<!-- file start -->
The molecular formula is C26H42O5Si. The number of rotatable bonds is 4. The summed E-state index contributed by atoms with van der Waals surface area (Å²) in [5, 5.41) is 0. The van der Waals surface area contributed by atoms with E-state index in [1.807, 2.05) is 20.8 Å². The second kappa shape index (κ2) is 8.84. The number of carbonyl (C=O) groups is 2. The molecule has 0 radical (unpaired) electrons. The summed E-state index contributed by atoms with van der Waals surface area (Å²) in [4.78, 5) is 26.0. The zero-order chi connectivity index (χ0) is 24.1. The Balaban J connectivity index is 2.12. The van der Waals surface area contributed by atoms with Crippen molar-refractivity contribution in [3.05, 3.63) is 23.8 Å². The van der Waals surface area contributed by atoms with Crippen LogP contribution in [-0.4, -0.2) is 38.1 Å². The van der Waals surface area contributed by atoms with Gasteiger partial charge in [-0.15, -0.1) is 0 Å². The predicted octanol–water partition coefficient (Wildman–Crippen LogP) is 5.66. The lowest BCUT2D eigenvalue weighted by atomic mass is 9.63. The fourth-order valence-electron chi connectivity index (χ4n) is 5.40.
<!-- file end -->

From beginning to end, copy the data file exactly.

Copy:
The molecular formula is C26H42O5Si. The number of rotatable bonds is 4. The summed E-state index contributed by atoms with van der Waals surface area (Å²) in [5, 5.41) is 0. The van der Waals surface area contributed by atoms with E-state index in [1.807, 2.05) is 20.8 Å². The second kappa shape index (κ2) is 8.84. The number of carbonyl (C=O) groups is 2. The molecule has 0 radical (unpaired) electrons. The summed E-state index contributed by atoms with van der Waals surface area (Å²) in [4.78, 5) is 26.0. The zero-order chi connectivity index (χ0) is 24.1. The Balaban J connectivity index is 2.12. The van der Waals surface area contributed by atoms with Crippen molar-refractivity contribution in [3.05, 3.63) is 23.8 Å². The van der Waals surface area contributed by atoms with Crippen LogP contribution in [-0.4, -0.2) is 38.1 Å². The van der Waals surface area contributed by atoms with Gasteiger partial charge in [-0.15, -0.1) is 0 Å². The predicted octanol–water partition coefficient (Wildman–Crippen LogP) is 5.66. The lowest BCUT2D eigenvalue weighted by atomic mass is 9.63. The fourth-order valence-electron chi connectivity index (χ4n) is 5.40.